'I've been here a year. I barbeque with this dude, we eat ribs and what not and listen to salsa music.
Not a clue that that girl was in that house or that anyone else was in there with,' Mr Ramsey said of Castro.
Search: Authorities have been searching for the missing girls for years; pictured are the computer-generated images of what Gina, left, and Amanda, right, were believed to have looked like now
Hope: Felix DeJesus, holding a banner showing his daughter's photograph, standing by a memorial in his living room in Cleveland in 2004
KIDNAPPED CHILDREN FOUND ALIVE
Amanda Berry, Gina DeJesus and Michelle Knight, who have been rescued from a home in Cleveland after a decade in captivity, are not the first American kidnap victims to be found safe long after their abduction.
Jaycee Lee Dugard's case is perhaps the most extreme of all - she was missing for 18 years after being kidnapped aged 11, and bore two daughters to her captor.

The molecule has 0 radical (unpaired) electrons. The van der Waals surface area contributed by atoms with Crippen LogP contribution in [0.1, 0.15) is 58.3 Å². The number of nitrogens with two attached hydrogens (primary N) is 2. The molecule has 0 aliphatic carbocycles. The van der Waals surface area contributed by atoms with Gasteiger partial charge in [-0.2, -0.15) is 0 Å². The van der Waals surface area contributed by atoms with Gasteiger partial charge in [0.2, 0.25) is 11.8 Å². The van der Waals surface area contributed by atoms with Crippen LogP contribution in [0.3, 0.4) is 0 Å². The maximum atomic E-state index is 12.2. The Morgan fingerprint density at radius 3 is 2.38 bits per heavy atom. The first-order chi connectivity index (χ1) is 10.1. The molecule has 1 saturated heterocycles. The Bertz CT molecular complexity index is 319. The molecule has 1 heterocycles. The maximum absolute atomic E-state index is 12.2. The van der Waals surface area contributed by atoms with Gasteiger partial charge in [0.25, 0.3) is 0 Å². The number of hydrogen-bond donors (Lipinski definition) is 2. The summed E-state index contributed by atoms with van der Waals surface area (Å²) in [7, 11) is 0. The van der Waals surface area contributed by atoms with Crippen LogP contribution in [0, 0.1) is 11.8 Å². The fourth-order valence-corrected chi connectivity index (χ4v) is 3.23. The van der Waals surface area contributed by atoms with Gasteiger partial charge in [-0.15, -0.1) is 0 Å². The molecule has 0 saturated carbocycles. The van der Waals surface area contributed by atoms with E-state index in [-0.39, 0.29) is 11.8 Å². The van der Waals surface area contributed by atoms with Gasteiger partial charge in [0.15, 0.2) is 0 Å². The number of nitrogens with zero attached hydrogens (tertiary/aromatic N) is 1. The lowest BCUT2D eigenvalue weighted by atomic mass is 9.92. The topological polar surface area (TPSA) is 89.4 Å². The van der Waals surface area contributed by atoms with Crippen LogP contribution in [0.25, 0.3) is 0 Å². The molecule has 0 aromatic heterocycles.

The girl was abducted on her way to schoo by Phillip Garrido South Lake Tahoe, California in June 1991. Her identity was revealed when he behaved erratically in public, attracting police attention.
Elizabeth Smart was another high-profile kidnap victim who was eventually rescued after she spent nine months in captivity.
She was taken from her bedroom in Salt Lake City, Utah in June 2002, aged 14 - the abduction was witnessed by her sister Mary Katherine, who shared the room.
Danielle Cramer, who was discovered in June 2007 after being missing for almost a year, was another kidnap victim.
Adam Gault and Ann Murphy hid her at their home in West Bloomfield, Connecticut after she ran away from her family.
She was found locked in a small space under a staircase, but police later suggested that she could have plotted with her kidnappers.